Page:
07-06-16 | Feature
Tower of Hope at Christ Cathedral
Renovation, Engineering and Construction by California Waters
Landscape Architecture by LPA, Inc.


Christ Cathedral, located in Garden Grove, Calif., was until recently known as the Crystal Cathedral. The site was renamed after the Diocese of Orange purchased it in 2012. The 15-story Tower of Hope was built in 1968 to accommodate offices and classrooms for the church. The tower is set off by a 1,500-pound cast bronze sculpture of Jesus walking on water ("Peace Be Still," Dallas Anderson, 2000), with a flanking "chorus" of fountains behind. California Waters of Yorba Linda, Calif., designed, engineered and constructed the water feature; LPA, Inc., of Irvine was the landscape architectural firm.

A world-famous landmark for people of many faiths, the former Crystal Cathedral was synonymous with Rev. Robert Schuller and his "Hour of Power" televangelism. When the Diocese of Orange purchased the church and its 34-acre complex in 2012, Catholic leaders committed to respect the site's legacy while transforming the unique building and grounds into the vibrant new heart of worship for the 1.2-million Catholics living in Orange County, Calif. The Diocese changed the name to Christ Cathedral.

The 15-story Tower of Hope, which has recently undergone a $6 million renovation and seismic upgrade, is set off by the awe-inspiring 1,500 pound, cast bronze sculpture of Jesus walking on water ("Peace Be Still" by Dallas Anderson, 2000). To accommodate the sculpture, California Waters incorporated a new anchoring system into the basin pour. This representation is enhanced by 32 foam jet nozzles shooting 10 feet high, interspersed and lit by 19 LED lights flanking the tower itself. The nozzles are divided by a walkway that runs between the walls of water as a tribute to Moses' miracle parting of the Red Sea.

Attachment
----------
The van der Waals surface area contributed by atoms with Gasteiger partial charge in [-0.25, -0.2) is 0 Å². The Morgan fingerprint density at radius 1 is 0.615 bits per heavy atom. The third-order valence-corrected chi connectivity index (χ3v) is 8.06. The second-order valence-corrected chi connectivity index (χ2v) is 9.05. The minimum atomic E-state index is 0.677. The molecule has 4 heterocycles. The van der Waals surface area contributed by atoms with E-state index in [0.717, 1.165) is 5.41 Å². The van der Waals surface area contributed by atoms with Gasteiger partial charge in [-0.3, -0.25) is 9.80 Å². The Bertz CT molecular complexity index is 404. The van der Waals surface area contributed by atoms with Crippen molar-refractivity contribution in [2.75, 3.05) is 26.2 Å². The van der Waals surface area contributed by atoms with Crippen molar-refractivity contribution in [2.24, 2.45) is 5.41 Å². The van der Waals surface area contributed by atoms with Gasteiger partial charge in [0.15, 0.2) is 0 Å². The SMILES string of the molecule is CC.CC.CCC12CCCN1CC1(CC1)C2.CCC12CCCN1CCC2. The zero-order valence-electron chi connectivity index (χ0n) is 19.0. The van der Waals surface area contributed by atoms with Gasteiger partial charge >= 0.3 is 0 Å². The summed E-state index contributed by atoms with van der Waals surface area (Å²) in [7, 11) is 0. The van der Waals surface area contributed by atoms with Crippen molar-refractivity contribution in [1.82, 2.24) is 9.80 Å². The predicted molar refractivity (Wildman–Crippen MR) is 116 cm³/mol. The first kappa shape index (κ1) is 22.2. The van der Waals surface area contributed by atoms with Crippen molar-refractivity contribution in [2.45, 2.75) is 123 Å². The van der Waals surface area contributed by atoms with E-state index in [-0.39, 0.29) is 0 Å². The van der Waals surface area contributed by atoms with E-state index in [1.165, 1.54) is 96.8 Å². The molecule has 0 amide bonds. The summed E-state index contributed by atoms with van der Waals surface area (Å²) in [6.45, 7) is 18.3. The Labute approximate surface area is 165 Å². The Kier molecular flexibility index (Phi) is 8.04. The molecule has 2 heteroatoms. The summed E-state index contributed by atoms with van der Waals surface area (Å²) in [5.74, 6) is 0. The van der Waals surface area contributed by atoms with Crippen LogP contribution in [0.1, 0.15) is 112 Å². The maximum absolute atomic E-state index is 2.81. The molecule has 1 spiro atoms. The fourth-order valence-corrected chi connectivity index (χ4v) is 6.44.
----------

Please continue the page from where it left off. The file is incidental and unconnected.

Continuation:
The main goal of the renovation was to bring the outdated fountain, which encompasses two 5,800 square foot reflecting pools that hold 65,000 gallons of water, back into service and into this century. The process involved addressing water treatment and filtration issues, leaks, and patchwork repairs made over the last forty-five years. Over 6,500 square feet of a waterproofing membrane was applied to the structure to eliminate leakage and give the look of a rough ocean.

The project included the complete redesign and renovation of the water feature including the large, reflecting pools encircling the statue. The two 5,800 square foot pools hold 65,000 gallons of water. California Waters' biggest challenge was to bring the fountain back into service and into the 21st century without disturbing the architectural significance of its rich history, all with minimal disruption to ongoing church needs and services. In addition to achieving an impactful impression, the upgrade was charged with addressing water treatment and filtration issues, leaks, and retrofitting numerous repairs made since 1968.